Sox Interested in Alex Rios... Really?
By Benjy Lipsman in News on Aug 8, 2009 6:34PM
Kenny Williams is always full of surprises. More often than not, they're the good kind -- like when he pulled Jake Peavy out of a hat at the trading deadline. But the latest rumors involving the Sox seems like a head-scratcher at first glance.
A team has claimed the Blue Jays' Alex Rios off waivers, and according to ESPN.com that team is most likely the White Sox. Rios, a right fielder, is batting .261 with 12 home runs and 58 RBIs.
The Jays' waived Rios in hopes of moving him and his contract after they were unable to trade Roy Halladay before the non-waivers trading deadline last week. Rios is in the second years of a seven-year, $69.35 million contract.
What we don't understand is why the Sox would want to commit that much money to a mediocre outfielder? They presently have Carlos Quentin, Scott Podsednik and Jermaine Dye as their starting outfielders with Dewayne Wise and Mark Kotsay on the bench. As with Peavy, would this be more of a move for the future? Dye is a free agent at the end of the year and 35 years old. But Dye's also perhaps the team's most consistently productive hitter. Do they envision him in center next year? Given Scotty Pods' recent play and lower salary, we'd talk about bring him back first. Given the general slide in player salaries due to the recent economic troubles, Rios' size and length of contract seem to be an unnecessary burden for adding a bat of his quality.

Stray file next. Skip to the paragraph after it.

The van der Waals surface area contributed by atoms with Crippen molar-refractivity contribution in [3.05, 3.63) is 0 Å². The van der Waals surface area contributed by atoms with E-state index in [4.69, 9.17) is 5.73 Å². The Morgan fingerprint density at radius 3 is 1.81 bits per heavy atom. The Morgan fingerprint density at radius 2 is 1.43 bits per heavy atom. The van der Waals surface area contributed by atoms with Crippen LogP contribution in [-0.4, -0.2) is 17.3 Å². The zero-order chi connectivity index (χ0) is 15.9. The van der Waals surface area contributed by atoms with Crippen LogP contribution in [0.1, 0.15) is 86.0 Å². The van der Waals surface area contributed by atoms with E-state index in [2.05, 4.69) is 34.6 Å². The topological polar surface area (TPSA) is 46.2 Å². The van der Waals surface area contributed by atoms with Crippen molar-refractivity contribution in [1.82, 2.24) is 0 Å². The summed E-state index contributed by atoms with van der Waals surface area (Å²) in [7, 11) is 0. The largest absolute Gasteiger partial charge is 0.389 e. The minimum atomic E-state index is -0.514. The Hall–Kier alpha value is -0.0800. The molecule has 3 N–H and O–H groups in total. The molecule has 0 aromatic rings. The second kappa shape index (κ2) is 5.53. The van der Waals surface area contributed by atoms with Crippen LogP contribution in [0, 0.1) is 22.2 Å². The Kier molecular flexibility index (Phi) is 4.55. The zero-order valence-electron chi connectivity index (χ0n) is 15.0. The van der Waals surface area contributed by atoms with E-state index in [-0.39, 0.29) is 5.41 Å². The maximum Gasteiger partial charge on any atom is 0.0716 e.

So what is Kenny Williams thinking? We believe that the waivers claim was a defensive move to keep Rios from landing in Detroit!
MLB's waiver rules allow teams to claim available players in reverse order of record. If Toronto waived Rios in order to trade him to Detroit, all teams with worse records than the Tigers would have to pass on claiming him. Three games back in the AL Central race, the Sox are among those team who'd have a chance to claim him first. Rios makes a lot more sense as a replacement for Magglio Ordonez, who's in the final year of his contract and showing dramatic declines in all key hitting stats (.261, 6HR, 34RBI). Given Maggs' lack of production, the Tigers might see Rios as the missing piece for this season, and the future in right field for seasons to come. But not if the Sox's GM has anything to say about it.
By making the claim, the Sox are not obligated to actually acquire Rios. But by doing so, they have shown Detroit that they'll keep him from ending up there. Unless the Sox overtake the Tigers in the standings before the end of the month, there's nothing Toronto or Detroit could do to finalize such a trade. Smart move, Kenny!